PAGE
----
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Bluesssman
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« Reply #7 on: January 20, 2009, 08:41:24 pm »

Thank you, Carol, for taking the time to show me some of your equipment. It helps me better understand...
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Lavenderfish
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« Reply #8 on: January 20, 2009, 08:53:40 pm »

Part II....

Tackle box with various finishing supplies; mini diamond discs, wooden dowels, bristle brushes and shown mainly to point out importance of keeping everything separated to avoid cross contamination between grits.

Rubber mandrels (black at upper left) to mount small diamond discs onto, bristle brush loaded with 3000 grit diamond paste (blue at top), some wooden points and tiny wheels made from various diameters of dowels.  For size perspective, the 3000 brush is about 3/4" diameter.

Range of diamond grit pastes from 360 up to 50,000 & can see which ones I used a lot more of.

A pic of my very cluttered work space at one end of the bench. It ain't pretty but took a lot of work to mess it up juuuust right for that "lived in" look.



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CosmicFolklore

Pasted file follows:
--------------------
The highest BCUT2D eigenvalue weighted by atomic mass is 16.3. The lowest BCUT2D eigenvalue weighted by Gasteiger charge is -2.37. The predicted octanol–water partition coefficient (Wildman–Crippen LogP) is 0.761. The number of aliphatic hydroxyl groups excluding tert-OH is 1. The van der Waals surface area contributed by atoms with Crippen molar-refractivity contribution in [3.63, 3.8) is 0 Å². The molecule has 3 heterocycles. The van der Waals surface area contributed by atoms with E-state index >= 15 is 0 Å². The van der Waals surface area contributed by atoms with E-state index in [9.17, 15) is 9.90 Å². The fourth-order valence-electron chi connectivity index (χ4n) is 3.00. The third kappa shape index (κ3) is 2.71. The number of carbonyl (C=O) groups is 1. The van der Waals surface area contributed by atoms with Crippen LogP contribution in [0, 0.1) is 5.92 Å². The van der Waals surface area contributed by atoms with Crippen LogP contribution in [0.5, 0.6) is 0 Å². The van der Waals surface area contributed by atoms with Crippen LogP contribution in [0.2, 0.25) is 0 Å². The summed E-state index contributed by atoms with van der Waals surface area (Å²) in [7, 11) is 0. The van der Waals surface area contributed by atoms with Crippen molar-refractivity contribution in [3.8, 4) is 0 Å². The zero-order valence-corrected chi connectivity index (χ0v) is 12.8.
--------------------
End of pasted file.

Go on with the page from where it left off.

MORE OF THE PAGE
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« Reply #9 on: April 26, 2009, 09:18:14 pm »

My little baggies keep getting coated in the extender, making the sharpie writing on my baggies run and fuz up.  And, my boxes keep getting coated in rock dust.  How on earth do you keep your carving tools so clean?  Am I just a slob? 
LOL, uhhh, the answer to that is yes, but I would love tips on keeping my carving tools as neat as yours :)
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gsellis
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« Reply #10 on: February 12, 2010, 05:58:50 am »

Resurrecting an old thread (including having read the red text about 120 old day threads).

Hans also has those tutorials on his site at http://www.meevis.com/  There is a Jewelry Class section on the left pane that has his topics.  And at his site, you can see more recent examples.
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CosmicFolklore
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« Reply #11 on: February 12, 2010, 12:01:53 pm »

I also love his blogs at http://ganoksin.com/blogs/
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Rockoteer
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« Reply #12 on: August 24, 2010, 01:46:54 pm »


I don't think there is an end to what you can do with stone, I really don't.  This is just another exciting branch of the lapidary world.
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-Gary

Of all the things I've lost..I miss my mind the most.

Whether you think you can, or you think you can't, you're probably right.
3rdRockFromTheFun
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Arfzzz...


« Reply #13 on: January 01, 2012, 03:18:33 pm »